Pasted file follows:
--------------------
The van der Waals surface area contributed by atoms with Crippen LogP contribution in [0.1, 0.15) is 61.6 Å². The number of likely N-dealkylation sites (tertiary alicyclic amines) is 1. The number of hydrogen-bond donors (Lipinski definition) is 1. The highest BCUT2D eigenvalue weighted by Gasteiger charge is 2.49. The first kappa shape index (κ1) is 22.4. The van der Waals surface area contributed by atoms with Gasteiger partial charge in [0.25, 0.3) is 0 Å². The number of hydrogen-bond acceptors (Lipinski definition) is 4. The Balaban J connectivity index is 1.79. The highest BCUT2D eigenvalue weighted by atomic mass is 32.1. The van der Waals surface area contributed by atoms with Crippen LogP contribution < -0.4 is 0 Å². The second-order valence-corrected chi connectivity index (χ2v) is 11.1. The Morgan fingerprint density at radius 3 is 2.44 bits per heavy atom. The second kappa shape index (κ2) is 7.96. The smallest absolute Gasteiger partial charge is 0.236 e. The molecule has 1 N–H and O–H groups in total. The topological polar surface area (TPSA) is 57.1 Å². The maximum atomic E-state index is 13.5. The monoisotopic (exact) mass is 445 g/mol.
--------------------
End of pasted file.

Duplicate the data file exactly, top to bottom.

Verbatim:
The van der Waals surface area contributed by atoms with Crippen LogP contribution in [0.1, 0.15) is 61.6 Å². The number of likely N-dealkylation sites (tertiary alicyclic amines) is 1. The number of hydrogen-bond donors (Lipinski definition) is 1. The highest BCUT2D eigenvalue weighted by Gasteiger charge is 2.49. The first kappa shape index (κ1) is 22.4. The van der Waals surface area contributed by atoms with Gasteiger partial charge in [0.25, 0.3) is 0 Å². The number of hydrogen-bond acceptors (Lipinski definition) is 4. The Balaban J connectivity index is 1.79. The highest BCUT2D eigenvalue weighted by atomic mass is 32.1. The van der Waals surface area contributed by atoms with Crippen LogP contribution < -0.4 is 0 Å². The second-order valence-corrected chi connectivity index (χ2v) is 11.1. The Morgan fingerprint density at radius 3 is 2.44 bits per heavy atom. The second kappa shape index (κ2) is 7.96. The smallest absolute Gasteiger partial charge is 0.236 e. The molecule has 1 N–H and O–H groups in total. The topological polar surface area (TPSA) is 57.1 Å². The maximum atomic E-state index is 13.5. The monoisotopic (exact) mass is 445 g/mol.